Little known fact: Besides drumming for Fleetwood Mac, Mick Fleetwood is a prolific author. Over the years, he’s written three books about his time with the beloved rock band, including a 2014 autobiography, “Play On: Now, Then, and Fleetwood Mac.”
Fleetwood’s latest effort, “Love That Burns: A Chronicle of Fleetwood Mac, Volume One: 1967–1974,” is slightly different: It’s a lavish, photo-heavy book that looks back at the group’s early days, when they were a scrappy blues band in England weathering an unsteady lineup and shifting musical trends.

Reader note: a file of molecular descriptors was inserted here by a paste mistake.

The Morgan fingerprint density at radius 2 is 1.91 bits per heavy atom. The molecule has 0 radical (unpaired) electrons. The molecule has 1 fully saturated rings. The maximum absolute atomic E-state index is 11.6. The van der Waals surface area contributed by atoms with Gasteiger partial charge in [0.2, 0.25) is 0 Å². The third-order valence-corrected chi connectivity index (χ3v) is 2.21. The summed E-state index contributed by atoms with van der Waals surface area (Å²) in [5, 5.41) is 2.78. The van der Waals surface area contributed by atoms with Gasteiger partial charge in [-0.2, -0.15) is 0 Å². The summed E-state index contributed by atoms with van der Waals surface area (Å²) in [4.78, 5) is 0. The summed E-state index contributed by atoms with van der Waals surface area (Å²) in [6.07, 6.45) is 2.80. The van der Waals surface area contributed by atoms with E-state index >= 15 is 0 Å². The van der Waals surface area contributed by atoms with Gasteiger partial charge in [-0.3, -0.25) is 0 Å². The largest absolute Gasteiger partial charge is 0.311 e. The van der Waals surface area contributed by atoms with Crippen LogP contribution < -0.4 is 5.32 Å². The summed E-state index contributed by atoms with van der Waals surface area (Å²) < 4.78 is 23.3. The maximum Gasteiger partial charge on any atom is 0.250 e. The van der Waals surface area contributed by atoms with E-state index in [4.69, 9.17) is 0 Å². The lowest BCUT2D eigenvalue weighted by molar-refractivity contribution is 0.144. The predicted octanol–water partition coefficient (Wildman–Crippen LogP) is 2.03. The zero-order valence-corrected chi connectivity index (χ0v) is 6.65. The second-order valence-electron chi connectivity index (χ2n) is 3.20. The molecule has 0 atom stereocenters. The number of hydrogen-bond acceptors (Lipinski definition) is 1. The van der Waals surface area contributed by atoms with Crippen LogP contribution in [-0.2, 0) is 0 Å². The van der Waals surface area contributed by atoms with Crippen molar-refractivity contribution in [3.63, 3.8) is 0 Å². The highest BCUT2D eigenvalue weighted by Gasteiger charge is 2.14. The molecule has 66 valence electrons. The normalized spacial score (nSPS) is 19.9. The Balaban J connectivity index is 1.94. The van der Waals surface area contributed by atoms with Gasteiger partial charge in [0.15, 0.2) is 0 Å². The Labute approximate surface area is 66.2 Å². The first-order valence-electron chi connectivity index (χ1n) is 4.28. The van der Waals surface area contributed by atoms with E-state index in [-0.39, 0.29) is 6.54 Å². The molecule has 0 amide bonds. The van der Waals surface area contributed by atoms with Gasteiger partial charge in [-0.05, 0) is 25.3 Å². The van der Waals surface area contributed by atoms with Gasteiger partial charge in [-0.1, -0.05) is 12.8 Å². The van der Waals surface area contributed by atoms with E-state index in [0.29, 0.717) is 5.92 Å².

Along with some incredible anecdotes — including photos of the band’s 1969 trip to Chess Records in Chicago, where they recorded with blues greats such as Buddy Guy and Willie Dixon — the book features short written remembrances from pivotal figures in the Fleetwood Mac universe: current members John McVie and Christine McVie, and former members Jeremy Spencer and Peter Green. Anchoring it all are Fleetwood’s memories and asides, which are full of wisdom, insightful observations and tenderness.
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